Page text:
12 Signs Your Child is Constipated (And What To Do)

Constipation is extremely common among children. It’s the number-one source of belly pain for kids! Here’s something else that might really surprise you: Constipation can be a hidden cause of bedwetting.

If you don’t think your child is constipated, you might want to think again, says Steve Hodges, MD, a pediatric urologist and co-author of the book It’s No Accident: Breakthrough Solutions To Your Child’s Wetting, Constipation, Utis, And Other Potty Problems. “The most common misconception is that if your child poops every day or every other day, he’s not constipated,” says Hodges. He and co-author Suzanne Schlosberg are on a mission to educate parents about kids and constipation–not only because it’s so common, but also because it’s such a commonly overlooked cause of bedwetting, urinary tract infections, and other potty problems. On a personal note, reading It’s No Accident   two years ago was a lightbulb moment for me, because I realized my younger son’s bedwetting was likely due to constipation–something I’d never considered before. Once I resolved the constipation, the bedwetting stopped.

Here are 12 signs your child is constipated. Do any of these sound familiar?

12 Signs Your Child is Constipated

What causes constipation in kids?

According to Dr. Hodges:

  • The typical Western diet (especially one that includes a lot of “kid food” like chicken nuggets, pizza, and mac-n-cheese) is seriously lacking in fiber. As a result, poop becomes firm and painful to push out.
  • Potty training can also trigger constipation. Young kids don’t understand that they need to go when they feel the urge–instead, they learn how to “hold it” until it’s an emergency (or their parents make them go).
  • Holding can get even worse when kids go to school and may have limited access to the bathroom or simply be too afraid or shy to use it. All that holding can lead to a clogged system.
  • Lack of exercise.

How does constipation lead to bedwetting?

When kids are constipated, their intestines can become packed with stool. The bladder ends up getting squeezed out of the way and not able to hold as much urine, says Dr. Hodges. Enlarged intestines can also irritate the nerves that control the bladder, leading to bladder contractions (and accidents).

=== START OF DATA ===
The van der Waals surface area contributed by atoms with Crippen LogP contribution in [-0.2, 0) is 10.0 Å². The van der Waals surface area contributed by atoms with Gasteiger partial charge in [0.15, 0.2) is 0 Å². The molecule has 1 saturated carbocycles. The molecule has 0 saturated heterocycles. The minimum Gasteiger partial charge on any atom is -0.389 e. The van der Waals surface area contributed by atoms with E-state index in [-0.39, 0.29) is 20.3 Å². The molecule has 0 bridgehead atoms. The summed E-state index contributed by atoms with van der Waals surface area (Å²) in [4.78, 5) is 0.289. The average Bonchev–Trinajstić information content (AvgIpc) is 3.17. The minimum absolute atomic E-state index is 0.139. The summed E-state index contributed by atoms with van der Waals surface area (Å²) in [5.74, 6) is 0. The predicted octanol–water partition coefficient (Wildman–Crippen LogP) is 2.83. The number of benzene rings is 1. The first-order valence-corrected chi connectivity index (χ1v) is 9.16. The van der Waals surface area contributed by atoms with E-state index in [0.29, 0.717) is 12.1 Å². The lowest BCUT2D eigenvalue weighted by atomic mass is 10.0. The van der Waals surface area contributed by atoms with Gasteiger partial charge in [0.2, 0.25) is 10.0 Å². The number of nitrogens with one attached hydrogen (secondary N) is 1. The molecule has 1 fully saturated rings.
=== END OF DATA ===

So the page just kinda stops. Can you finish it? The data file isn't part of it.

What should you do for a constipated kid?

“The key is to get ahead of the constipation,” says Dr. Hodges. “Get the poop soft again so they don’t develop the habit of holding. And get rid of the backed-up poop that they haven’t emptied.” He recommends: 

  • A serious intestinal clean-out, usually with MiraLAX (or the generic equivalent). Unlike other kinds of laxatives, you can use MiraLAX long-term. It’s easily mixed into liquid and is tasteless. Dr. Hodges provides guidelines and dosing suggestions in his book It’s No Accident
  • Asking your child to sit on the toilet for five minutes after breakfast and dinner (the reflex for emptying the bowels is usually strongest in the morning)
  • Getting more fiber in the diet (see below).

What are the best foods to ease constipation?

Kids’ diets should include lots of foods that are naturally rich in fiber to help keep poop soft. Whole grains, nuts and seeds, and beans are high in fiber. Fruits and vegetables are especially great because they’re high in fiber AND fluid–and fluid is vital for keeping stool moving through the system.

Some high-fiber fruits and veggies include:

  • Berries
  • Pears & apples (with the skin)
  • Bananas
  • Oranges
  • Spinach
  • Brussles sprouts
  • Potatoes (with the skin)
  • Broccoli

For a free download of the chart above–plus a kid-friendly, illustrated “poop chart” to help you and your kids keep tabs–go here.

To learn more about this issue, the book, and the authors, visit their website.

It's No Accident

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Comments

  1. Emily says